Time for America to Step Up in the South China Sea
America’s challenge to China’s unilateral claims to the international waterways of the South China Sea is long overdue. Chinese strategists have repeatedly told foreign observers that they believe Beijing has a strategic window — until U.S. President Barack Obama leaves office and before a new president adopts a tougher approach — in which to assert their exceptional claims in maritime Asia. During his current visit to Southeast Asia for regional summits, President Obama should make clear that Chinese coercion to revise Asia’s established order will not succeed on his watch, and deploy more elements of America’s diplomatic and military toolkit to match his words with action.
After years of lobbying by the American military to undertake freedom-of-navigation operations within what China claims to be its territorial waters, the White House finally consented in October to a symbolic show of force that saw a U.S. destroyer sail within 12 miles of a Chinese construction on a reef in the South China Sea. But even that deployment sent mixed messagesto both Beijing and America’s Asian allies, as reports circulate that the U.S. Navy invoked “innocent passage,” tacitly recognizing China’s sovereignty over waters around its artificial islets. Such a softly-softly approach is unlikely to alter Beijing’s game plan.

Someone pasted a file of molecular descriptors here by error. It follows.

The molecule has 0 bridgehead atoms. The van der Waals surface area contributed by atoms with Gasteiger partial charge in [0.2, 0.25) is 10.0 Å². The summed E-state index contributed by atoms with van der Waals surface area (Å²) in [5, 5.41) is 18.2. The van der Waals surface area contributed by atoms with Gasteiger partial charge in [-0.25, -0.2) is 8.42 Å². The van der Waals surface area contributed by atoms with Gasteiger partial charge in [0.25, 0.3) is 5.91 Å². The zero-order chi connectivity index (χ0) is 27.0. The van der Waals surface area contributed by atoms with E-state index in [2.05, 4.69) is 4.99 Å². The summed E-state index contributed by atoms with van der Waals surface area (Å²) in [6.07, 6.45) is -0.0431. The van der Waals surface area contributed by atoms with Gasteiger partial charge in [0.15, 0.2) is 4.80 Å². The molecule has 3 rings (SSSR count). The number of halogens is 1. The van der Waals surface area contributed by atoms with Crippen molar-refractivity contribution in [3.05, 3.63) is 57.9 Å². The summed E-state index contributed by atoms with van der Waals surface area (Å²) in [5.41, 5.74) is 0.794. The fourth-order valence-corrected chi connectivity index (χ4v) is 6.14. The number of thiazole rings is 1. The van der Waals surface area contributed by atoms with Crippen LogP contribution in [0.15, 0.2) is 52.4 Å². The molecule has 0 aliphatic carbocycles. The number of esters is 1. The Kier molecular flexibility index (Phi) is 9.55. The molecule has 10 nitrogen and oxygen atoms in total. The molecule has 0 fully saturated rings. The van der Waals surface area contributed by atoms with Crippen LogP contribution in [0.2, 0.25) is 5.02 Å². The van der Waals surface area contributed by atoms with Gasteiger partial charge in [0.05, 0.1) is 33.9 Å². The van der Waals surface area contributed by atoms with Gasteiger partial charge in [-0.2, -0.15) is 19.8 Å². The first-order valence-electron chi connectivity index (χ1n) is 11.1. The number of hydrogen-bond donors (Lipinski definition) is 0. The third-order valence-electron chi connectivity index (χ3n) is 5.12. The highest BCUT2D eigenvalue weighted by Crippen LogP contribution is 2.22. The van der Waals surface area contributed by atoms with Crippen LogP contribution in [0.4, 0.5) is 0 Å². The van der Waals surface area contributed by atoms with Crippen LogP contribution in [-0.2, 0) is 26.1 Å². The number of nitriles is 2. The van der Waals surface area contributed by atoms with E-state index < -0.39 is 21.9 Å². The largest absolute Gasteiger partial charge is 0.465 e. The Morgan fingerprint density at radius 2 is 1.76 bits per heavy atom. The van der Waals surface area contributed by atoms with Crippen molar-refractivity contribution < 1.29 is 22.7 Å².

In fact, China has more to lose in any military confrontation than does the United States. America is richer, more powerful, has more allies, and enjoys a more resilient political regime than that monopolized by the Chinese Communist Party. President Xi Jinping must know that a foreign conflict could unleash the kind of nationalism within China that could ultimately target his regime itself; after all, this is how previous dynasties have fallen.